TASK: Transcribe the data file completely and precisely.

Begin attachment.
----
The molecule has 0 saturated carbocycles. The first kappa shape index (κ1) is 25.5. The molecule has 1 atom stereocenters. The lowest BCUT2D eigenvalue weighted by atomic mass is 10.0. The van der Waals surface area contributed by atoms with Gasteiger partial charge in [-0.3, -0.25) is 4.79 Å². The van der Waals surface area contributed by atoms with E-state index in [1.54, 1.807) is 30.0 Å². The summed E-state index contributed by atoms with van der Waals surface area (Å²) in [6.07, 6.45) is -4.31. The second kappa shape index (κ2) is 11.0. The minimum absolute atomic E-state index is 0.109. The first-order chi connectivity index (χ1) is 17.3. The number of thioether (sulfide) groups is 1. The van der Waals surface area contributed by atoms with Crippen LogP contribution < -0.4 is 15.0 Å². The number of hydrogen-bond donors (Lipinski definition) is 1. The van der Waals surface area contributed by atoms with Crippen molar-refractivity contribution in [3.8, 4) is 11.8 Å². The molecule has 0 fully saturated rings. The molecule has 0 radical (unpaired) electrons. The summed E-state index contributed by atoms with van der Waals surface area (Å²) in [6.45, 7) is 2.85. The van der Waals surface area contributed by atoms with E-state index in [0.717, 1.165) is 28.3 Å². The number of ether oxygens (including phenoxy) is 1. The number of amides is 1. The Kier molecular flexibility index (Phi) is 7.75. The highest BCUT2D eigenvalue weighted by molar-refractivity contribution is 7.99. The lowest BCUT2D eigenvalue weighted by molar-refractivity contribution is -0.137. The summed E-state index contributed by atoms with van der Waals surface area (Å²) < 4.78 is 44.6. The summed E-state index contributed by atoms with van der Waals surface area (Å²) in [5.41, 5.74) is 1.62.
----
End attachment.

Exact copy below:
The molecule has 0 saturated carbocycles. The first kappa shape index (κ1) is 25.5. The molecule has 1 atom stereocenters. The lowest BCUT2D eigenvalue weighted by atomic mass is 10.0. The van der Waals surface area contributed by atoms with Gasteiger partial charge in [-0.3, -0.25) is 4.79 Å². The van der Waals surface area contributed by atoms with E-state index in [1.54, 1.807) is 30.0 Å². The summed E-state index contributed by atoms with van der Waals surface area (Å²) in [6.07, 6.45) is -4.31. The second kappa shape index (κ2) is 11.0. The minimum absolute atomic E-state index is 0.109. The first-order chi connectivity index (χ1) is 17.3. The number of thioether (sulfide) groups is 1. The van der Waals surface area contributed by atoms with Crippen LogP contribution < -0.4 is 15.0 Å². The number of hydrogen-bond donors (Lipinski definition) is 1. The van der Waals surface area contributed by atoms with Crippen molar-refractivity contribution in [3.8, 4) is 11.8 Å². The molecule has 0 fully saturated rings. The molecule has 0 radical (unpaired) electrons. The summed E-state index contributed by atoms with van der Waals surface area (Å²) in [6.45, 7) is 2.85. The van der Waals surface area contributed by atoms with E-state index in [0.717, 1.165) is 28.3 Å². The number of ether oxygens (including phenoxy) is 1. The number of amides is 1. The Kier molecular flexibility index (Phi) is 7.75. The highest BCUT2D eigenvalue weighted by molar-refractivity contribution is 7.99. The lowest BCUT2D eigenvalue weighted by molar-refractivity contribution is -0.137. The summed E-state index contributed by atoms with van der Waals surface area (Å²) < 4.78 is 44.6. The summed E-state index contributed by atoms with van der Waals surface area (Å²) in [5.41, 5.74) is 1.62.